Jarrod Emerson’s Tribute to Richard Attenborough
Part 5: MAGIC (1978)
Richard Attenborough’s only foray into horror, Magic, tells the story of “Corky Withers” (Anthony Hopkins), a shy, anxiety-ridden magician who struggles to get through a performance. Corky eventually finds success when he incorporates ventriloquism into his act with “Fats” an expressive wooden dummy. Fats is not merely a prop, he is Corky’s alter-ego. Although Corky’s agent “Ben” (Burgess Meredith) lands him a TV pilot, Corky refuses a required medical exam for fear his secret of conversing with Fats will be discovered. Corky flees to his native Catskills, deciding to look up his high school crush, “Peggy” (Ann-Margret). While pursuing a romance with the unhappily married Peggy, Corky becomes increasingly submissive to Fats, with deadly consequences.
Working from a novel and screenplay by the legendary William Goldman (Butch Cassidy and the Sundance Kid, The Princess Bride, Marathon Man), Attenborough has created a very effective, unique horror film. Don’t let the presence of a dummy fool you—Fats is no Chucky. There are no supernatural overtones, no special effects, and nearly an hour elapses before the first death. Magic is purely psychological, slowly unveiling an inevitable sense of dread as Corky’s sanity begins to erode.
Of course, Anthony Hopkins and the word “horror” may spark thoughts of a certain other role. However, the Corky Withers/Fats character possesses far more dimension than Hannibal Lecter. Whereas Lecter is a dungeon-lurking menace, Corky is a well-intended man, hampered by severe mental illness. When we first meet Corky, something is clearly wrong. A perspiring, shaky mess, Corky is attempting his first magic show at an open mic-night. Failing to capture the audience’s attention, Corky descends into a shouting fit on stage to the stunned crowd.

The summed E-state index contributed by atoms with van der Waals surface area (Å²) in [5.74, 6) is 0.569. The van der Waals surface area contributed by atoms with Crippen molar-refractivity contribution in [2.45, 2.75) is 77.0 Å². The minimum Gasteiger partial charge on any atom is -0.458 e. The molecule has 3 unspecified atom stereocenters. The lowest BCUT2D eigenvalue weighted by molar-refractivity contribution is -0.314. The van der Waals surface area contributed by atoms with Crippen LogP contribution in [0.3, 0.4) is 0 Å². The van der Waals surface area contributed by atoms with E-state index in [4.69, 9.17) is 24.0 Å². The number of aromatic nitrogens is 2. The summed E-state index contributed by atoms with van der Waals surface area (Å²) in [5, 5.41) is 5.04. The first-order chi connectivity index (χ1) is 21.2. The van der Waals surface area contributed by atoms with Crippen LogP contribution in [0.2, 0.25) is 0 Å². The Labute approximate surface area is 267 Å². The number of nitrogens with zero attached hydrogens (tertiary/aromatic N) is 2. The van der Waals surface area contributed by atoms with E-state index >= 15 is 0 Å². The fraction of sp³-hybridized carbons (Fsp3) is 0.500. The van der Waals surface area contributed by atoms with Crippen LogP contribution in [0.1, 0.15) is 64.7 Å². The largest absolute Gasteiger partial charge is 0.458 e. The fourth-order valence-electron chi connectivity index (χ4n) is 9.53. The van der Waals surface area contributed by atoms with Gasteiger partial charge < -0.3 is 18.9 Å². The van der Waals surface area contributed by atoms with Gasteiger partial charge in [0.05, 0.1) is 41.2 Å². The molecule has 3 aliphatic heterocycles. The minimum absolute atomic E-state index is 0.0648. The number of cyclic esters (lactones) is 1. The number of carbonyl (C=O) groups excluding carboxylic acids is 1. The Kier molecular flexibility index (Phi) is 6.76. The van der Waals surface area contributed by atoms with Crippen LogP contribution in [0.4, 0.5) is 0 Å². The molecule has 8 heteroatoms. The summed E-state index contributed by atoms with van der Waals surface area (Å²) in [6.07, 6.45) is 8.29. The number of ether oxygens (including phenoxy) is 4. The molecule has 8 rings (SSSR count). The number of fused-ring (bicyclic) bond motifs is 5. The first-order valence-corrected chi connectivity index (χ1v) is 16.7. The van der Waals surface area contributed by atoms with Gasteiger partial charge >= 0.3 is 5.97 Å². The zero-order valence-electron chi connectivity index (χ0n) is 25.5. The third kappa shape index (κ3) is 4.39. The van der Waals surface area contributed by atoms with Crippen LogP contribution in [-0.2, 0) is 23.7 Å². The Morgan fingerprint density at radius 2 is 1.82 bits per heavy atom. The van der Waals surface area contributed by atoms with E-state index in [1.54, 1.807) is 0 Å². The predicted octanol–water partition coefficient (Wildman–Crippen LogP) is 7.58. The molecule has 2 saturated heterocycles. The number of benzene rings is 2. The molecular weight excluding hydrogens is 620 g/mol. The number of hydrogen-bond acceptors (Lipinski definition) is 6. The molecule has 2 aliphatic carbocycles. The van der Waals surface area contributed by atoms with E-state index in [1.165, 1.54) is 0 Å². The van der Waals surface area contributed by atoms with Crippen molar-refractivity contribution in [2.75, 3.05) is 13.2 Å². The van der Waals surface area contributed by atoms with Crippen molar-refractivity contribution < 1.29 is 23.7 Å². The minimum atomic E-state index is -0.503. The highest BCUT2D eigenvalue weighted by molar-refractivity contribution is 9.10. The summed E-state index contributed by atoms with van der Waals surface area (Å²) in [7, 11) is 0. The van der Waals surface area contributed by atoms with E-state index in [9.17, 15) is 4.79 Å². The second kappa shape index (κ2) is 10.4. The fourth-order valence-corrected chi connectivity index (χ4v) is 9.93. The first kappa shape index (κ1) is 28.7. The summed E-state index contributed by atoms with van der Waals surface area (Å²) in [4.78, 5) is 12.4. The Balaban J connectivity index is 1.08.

Hopkin’s performance (for which he mastered ventriloquism very impressively), Goldman’s writing and Attenborough’s direction all work in tandem to reveal the simmering, repressed feelings that threaten to destroy Corky. Hopkins’s marvelous performance paints Corky as more tragic than scary. Ann-Margaret is also charming as the free spirited, sweet Peggy. Together she and Hopkins have such a believable romantic chemistry that I was hoping that Corky would crush Fats so the two of them could live happily ever after. Burgess Meredith also turns in an excellent performance as Corky’s agent, Ben. Ben initially comes off as just another show business hardass, but in the end one can tell he is genuinely concerned for his client.
Attenborough’s impressive crew adds to Magic’s uniqueness. Cinematographer Victor J. Kemper’s camera work captures the misty, creepy autumn of upstate New York. The haunting musical score of the late Oscar-winning composer, Jerry Goldsmith, alternates between deep emotion and suspense, with heavy vaudevillian motifs thrown in. From start to finish, Attenborough’s passion for directing is clear. With a heavy emphasis on character development, fine performances, and an emotional story at its core, Magic is a very un-cliché horror film, and I highly recommend it.
© Jarrod Emerson (12/10/16) FF2 Media